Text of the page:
Wenger charged with misconduct over clash with fourth official
Arsenal manager alleged to have abused and pushed Anthony Taylor
Arsenal manager Arsene Wenger clashes with fourth official Anthony Taylor before being sent to the stands. Photograph: Dylan Martinez/Reuters
Arsène Wenger is braced to receive a touchline ban after being charged with misconduct by the English Football Association following his altercation with the fourth official, Anthony Taylor, in stoppage time at the end of Arsenal’s narrow victory over Burnley on Sunday.
Wenger is alleged to have used “abusive and/or insulting words towards the fourth official” following the referee Jon Moss’s decision to award the visitors a penalty.
Having been dismissed from the technical area for that incensed reaction, the Arsenal manager then tried to push Taylor out of the way when the official informed him that he was not allowed to watch the game play out from the corridor of the tunnel.
“It is further alleged that following his dismissal from the technical area, his behaviour in remaining in the tunnel area and making physical contact with the fourth official amounted to improper conduct,” said a statement from the FA.
The Frenchman apologised for his actions and, on that basis, is not expected to contest the charge by Thursday’s deadline of 6pm.
“I regret everything,” he said after Arsenal’s 2-1 win, secured with an even later penalty which the manager had watched elsewhere on television. “I should have shut up, gone in and gone home. I apologise for that.
“Look, it was nothing bad. I said something that you hear every day in football. Overall, nine times out of 10 you are not sent to the stand for that. If I am, I am, and I should have shut up completely. I was quite calm the whole game, more than usual. But just in the last two or three minutes ?”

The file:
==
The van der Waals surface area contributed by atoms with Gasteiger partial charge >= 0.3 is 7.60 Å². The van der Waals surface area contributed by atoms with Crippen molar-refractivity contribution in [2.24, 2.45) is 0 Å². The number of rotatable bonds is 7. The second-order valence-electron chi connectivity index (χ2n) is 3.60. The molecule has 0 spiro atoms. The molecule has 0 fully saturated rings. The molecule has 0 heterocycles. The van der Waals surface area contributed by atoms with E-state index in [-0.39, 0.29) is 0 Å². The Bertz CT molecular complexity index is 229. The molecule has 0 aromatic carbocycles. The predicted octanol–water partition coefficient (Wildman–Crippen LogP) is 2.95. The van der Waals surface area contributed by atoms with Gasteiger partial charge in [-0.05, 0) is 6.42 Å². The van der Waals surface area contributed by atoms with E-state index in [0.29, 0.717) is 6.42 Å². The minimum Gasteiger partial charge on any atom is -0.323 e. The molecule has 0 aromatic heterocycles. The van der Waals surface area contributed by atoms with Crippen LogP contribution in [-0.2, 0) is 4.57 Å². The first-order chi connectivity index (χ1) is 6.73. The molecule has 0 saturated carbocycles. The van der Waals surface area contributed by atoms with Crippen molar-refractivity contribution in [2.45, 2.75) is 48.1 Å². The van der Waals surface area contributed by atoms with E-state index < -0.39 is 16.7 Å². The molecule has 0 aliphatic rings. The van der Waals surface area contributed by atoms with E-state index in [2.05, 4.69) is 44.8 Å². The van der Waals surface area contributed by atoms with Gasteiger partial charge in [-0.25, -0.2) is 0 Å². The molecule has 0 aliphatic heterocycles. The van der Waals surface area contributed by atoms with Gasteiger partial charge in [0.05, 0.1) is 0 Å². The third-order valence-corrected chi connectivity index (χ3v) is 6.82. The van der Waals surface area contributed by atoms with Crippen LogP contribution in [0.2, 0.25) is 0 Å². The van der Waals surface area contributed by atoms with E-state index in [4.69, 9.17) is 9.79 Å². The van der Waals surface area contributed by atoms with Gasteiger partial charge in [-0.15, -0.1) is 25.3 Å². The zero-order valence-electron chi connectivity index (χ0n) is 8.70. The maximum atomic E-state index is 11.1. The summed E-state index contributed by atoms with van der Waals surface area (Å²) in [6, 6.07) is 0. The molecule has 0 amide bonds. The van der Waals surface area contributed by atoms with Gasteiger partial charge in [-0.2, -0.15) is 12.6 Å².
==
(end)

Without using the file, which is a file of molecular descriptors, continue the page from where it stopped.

Asked about the push on Taylor, Wenger added: “I was sent to the stands. I didn’t know if I was sent to the stands, but I was sent out. I thought I could watch it from the corridor, you know.”
The FA’s charge is considered to be “non-standard” because of the serious or unusual nature of the alleged behaviour, which effectively means there is no set sanction should Wenger be found guilty.
The case will be considered by an independent regulatory commission, which would have it in its power to impose a number of punishments, from a fine to a stadium ban, depending upon how serious it considers the misconduct.
José Mourinho was banned from attending Chelsea’s Premier League game at Stoke last season, and fined £40,000, by the FA after admitting a misconduct charge over his behaviour in the defeat by West Ham in October 2015.
He had been sent to the stands after going to speak to Moss, who was also refereeing that fixture, at half-time, with the misconduct charge relating to the language he used and his refusal to leave the officials’ room.
Yet the tariff set for that offence was effectively so high because it was considered an accumulation of offences by Mourinho. In Wenger’s case, it seems likelier that he would sustain a touchline suspension.